here the value of millimeters and centimeters is unspecified (e.g. equivalent to several), but we have a quantity and more precisely an interval. See issue #31

Imprecise quantifiers

When used with units, quantifers like few, several, a couple, a large amount of is annotated, and whatever quantifies even imprecisely :

the reference solution becomes distinct from the ballistic solution only a <measure type="value"><num>couple</num> of <measure type="TIME" unit="week">weeks</measure></measure> before the encounter.

Determiners are left outside (a <measure type=”value”><num>couple</num> of <measure type=”TIME” unit=”week”>weeks</measure></measure>). See issue #34

X-fold

Quantifiers like two-fold, sevenfold meaning “two times/part”, “seven times/part” are annotated, to capture the full expression of quantity including this notion of “part”:

allowing a <measure type="value"><num>sevenfold</num></measure> compaction of the length

LUCA-HisF displays a clear <measure type="value"><num>two-fold</num></measure> symmetry

Constants

Precise number (for example c , the speed of light in vacuum) and imprecise numbers (for example π which has an infinite number of decimals) are annotated. See issue #37

Example:

`decelerating from <num>5</num><measure type="VELOCITY" unit="% c">% c</measure>`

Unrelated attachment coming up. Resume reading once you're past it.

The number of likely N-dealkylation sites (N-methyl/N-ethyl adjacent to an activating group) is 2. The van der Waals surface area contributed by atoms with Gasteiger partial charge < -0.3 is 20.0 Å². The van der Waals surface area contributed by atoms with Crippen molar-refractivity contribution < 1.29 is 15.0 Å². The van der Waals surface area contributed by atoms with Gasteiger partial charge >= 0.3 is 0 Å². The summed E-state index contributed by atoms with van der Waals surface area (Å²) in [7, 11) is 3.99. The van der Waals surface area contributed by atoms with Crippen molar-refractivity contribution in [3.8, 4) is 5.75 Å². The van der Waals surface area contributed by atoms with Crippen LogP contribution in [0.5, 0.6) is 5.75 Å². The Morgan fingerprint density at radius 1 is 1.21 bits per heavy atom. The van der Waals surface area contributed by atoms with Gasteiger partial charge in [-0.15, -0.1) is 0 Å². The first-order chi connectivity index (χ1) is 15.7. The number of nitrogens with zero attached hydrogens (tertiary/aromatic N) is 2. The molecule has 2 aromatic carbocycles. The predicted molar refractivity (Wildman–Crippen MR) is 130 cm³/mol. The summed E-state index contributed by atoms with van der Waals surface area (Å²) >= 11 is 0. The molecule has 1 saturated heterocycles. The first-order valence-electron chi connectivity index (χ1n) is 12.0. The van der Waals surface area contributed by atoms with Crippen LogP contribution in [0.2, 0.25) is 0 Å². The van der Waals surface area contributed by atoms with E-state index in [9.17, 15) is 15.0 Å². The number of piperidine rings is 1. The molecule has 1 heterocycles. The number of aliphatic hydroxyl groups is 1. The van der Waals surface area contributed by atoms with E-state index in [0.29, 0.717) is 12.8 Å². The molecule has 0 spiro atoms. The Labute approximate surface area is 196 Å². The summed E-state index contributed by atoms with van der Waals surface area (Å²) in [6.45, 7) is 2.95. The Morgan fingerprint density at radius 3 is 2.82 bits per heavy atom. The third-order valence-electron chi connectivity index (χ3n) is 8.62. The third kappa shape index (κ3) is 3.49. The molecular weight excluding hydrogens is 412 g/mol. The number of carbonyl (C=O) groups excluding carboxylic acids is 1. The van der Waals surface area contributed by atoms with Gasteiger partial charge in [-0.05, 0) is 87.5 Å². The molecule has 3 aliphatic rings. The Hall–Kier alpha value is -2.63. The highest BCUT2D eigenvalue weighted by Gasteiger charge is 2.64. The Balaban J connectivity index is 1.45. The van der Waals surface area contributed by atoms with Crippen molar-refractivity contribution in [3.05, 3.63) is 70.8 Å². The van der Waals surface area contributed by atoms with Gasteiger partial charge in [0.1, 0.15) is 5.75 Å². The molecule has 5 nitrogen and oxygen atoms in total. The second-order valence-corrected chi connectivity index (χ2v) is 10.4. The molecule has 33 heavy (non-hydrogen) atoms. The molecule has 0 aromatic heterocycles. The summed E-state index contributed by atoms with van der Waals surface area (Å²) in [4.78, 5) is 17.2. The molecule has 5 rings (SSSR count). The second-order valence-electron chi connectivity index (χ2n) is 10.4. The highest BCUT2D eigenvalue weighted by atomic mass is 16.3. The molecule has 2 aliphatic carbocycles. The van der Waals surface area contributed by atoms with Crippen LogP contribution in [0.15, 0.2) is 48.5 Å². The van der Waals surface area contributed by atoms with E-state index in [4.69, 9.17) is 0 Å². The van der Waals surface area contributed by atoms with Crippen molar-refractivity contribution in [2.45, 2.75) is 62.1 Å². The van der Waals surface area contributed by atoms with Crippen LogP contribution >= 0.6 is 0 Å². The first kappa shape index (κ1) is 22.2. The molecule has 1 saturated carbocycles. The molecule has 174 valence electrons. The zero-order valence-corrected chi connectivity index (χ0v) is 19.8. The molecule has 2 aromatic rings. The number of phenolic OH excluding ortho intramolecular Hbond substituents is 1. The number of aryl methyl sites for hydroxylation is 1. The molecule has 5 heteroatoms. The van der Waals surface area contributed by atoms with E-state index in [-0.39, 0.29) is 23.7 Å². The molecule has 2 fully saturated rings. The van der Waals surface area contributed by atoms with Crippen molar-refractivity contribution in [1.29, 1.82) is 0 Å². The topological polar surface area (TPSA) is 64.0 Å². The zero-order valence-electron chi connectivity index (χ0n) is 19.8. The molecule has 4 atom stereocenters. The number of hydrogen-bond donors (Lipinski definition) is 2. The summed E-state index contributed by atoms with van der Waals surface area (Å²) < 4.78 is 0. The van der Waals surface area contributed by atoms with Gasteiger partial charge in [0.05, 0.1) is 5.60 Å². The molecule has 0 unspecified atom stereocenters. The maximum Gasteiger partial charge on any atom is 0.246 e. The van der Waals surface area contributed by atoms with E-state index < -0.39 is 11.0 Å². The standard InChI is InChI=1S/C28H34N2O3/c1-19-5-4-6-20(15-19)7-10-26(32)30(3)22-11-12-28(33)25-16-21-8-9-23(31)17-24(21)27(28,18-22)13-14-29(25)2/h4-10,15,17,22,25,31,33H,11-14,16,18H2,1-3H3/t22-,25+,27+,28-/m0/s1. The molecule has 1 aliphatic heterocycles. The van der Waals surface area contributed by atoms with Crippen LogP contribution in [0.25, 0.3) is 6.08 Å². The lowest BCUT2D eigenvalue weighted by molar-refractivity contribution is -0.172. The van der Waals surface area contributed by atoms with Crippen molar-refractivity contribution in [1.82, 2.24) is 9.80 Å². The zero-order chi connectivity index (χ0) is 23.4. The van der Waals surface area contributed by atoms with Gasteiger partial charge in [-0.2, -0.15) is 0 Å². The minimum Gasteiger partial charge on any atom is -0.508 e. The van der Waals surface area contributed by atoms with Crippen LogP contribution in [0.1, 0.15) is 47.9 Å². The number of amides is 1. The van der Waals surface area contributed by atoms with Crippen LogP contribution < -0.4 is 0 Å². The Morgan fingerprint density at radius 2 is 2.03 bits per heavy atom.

Exponents for powers of ten

Exponents notation might be lost in documents, for example 10 power -6 in pdf becomes 10 −6. The correct exponents are written in the attribute when there is one, 10 power -6 will be written 10^-6. Example in interval:

<measure type="interval"><num atMost="10^-6">10 −6</num></measure>

See issue #38

Numbers which seems to be only tags but are in fact quantifying

For example expressions like at day 21 or between day 56 and day 91, which are really quantifying and for which range queries can be expressed.

OCR errors

OCR errors are annotated as if they were the correct sequences, since they are realistic noise. For example:

20 aC -> <measure type="value"><num>20</num> <measure type="TEMPERATURE" unit="°C">°C</measure></measure>
2.5 • -> <measure type="value"><num>2.5</num><measure type="ANGLE" unit="°">°</measure></measure>

Out of scope

Only expressions of quantities are annotated, which can use numbers or alphabetical words.